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marykj

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hi all.. i have soaping since 2010. it started with melt and pour, then to cold processed soaps, then when the cold processed soap went south, rebatched them using hot processed, then i got into hot processing soaps! its always a learning journey for me, i do every time record all my ingredients and methods ~ find this really helpful when you need to reassess your mistakes, also there is so much to learn because in this business, you need to read a lot, ask a lot, then make a lot of mistakes, get upset, stop making any soaps for awhile, then read again. then making them again. the problem is, there is no specific and exact way making soaps, if you are from a country hot and sunny like mine, then the question of gel phase, curing and all is a bit different. so thats my story. pretty excited to be part of this soapmaking forum!
 

TheGecko

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the problem is, there is no specific and exact way making soaps, if you are from a country hot and sunny like mine, then the question of gel phase, curing and all is a bit different.
Welcome.

I disagree. Making [true] soap is very specific/exact: Fats + Lye = soap. And if you are in a controlled environment, you'll get the same results every time.

But we don't...we live in different parts of the world at different elevations with different climates that often change depending on where the planet is in its rotation. Our oils and butters are subject to the same changing conditions even if it comes from the same tree. And then there is the human factor...we have our good days and our bad days and on a 'good day'...everything is perfect and we make a perfect bar of soap; on a bad day, we stirred too much or we didn't stir enough or our oils and lye was too hot or too cold or that lovely scent turned what was supposed to be a delicate two-color swirl into an OMG plop and press and it looks like something our 2-year old grandson created with Play Dough.
 

Zany_in_CO

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Welcome.gif
 

marykj

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Welcome.

I disagree. Making [true] soap is very specific/exact: Fats + Lye = soap. And if you are in a controlled environment, you'll get the same results every time.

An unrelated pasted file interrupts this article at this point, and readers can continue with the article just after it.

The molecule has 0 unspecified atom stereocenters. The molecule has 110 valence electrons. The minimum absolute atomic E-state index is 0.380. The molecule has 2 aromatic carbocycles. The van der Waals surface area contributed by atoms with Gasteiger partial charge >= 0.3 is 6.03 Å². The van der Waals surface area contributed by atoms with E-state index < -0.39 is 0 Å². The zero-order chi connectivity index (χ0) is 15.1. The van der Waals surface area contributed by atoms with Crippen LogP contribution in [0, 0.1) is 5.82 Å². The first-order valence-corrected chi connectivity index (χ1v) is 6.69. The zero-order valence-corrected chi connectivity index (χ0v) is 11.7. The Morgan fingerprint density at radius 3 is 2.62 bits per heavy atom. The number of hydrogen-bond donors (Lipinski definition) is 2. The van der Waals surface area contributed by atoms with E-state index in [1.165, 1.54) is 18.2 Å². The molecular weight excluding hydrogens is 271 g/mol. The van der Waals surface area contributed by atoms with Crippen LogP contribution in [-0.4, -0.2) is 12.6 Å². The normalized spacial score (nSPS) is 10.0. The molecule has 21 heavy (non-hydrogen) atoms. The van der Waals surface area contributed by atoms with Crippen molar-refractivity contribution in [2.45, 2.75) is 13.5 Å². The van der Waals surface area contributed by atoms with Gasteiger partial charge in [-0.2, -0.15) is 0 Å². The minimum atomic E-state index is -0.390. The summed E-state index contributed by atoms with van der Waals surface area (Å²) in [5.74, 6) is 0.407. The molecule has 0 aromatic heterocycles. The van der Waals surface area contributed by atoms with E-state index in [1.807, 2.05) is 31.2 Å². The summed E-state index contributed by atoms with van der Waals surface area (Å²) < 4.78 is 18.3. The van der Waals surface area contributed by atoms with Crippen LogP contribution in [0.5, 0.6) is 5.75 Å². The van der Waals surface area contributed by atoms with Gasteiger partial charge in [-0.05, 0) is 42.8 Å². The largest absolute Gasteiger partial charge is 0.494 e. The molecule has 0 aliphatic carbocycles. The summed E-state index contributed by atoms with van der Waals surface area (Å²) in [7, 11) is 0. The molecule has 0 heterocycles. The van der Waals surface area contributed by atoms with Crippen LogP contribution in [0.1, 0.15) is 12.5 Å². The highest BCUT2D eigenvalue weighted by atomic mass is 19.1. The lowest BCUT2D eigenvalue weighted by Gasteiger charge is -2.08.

But we don't...we live in different parts of the world at different elevations with different climates that often change depending on where the planet is in its rotation. Our oils and butters are subject to the same changing conditions even if it comes from the same tree. And then there is the human factor...we have our good days and our bad days and on a 'good day'...everything is perfect and we make a perfect bar of soap; on a bad day, we stirred too much or we didn't stir enough or our oils and lye was too hot or too cold or that lovely scent turned what was supposed to be a delicate two-color swirl into an OMG plop and press and it looks like something our 2-year old grandson created with Play Dough.
Ahha. The where and when factor. I am quite lucky with that. Once i figured out the humidity factor then its just the same.
 

Zany_in_CO

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Once i figured out the humidity factor then its just the same.
I for one would like to hear more about that. You might want to start a thread about "The Humidity Factor" or similar, to share what you've learned. :thumbs: :)

When the subject comes up, I'm no help at all because I live in Colorado's Alpine Dessert Climate where humidity is always low unless it's snowing or raining.
 

TheGecko

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When the subject comes up, I'm no help at all because I live in Colorado's Alpine Dessert Climate where humidity is always low unless it's snowing or raining.
I'm in the Pacific Northwest...we have fairly moderate temperatures with maybe a month of highs and a month of lows, but a lot of times it's a crap shoot because of the rain.
 
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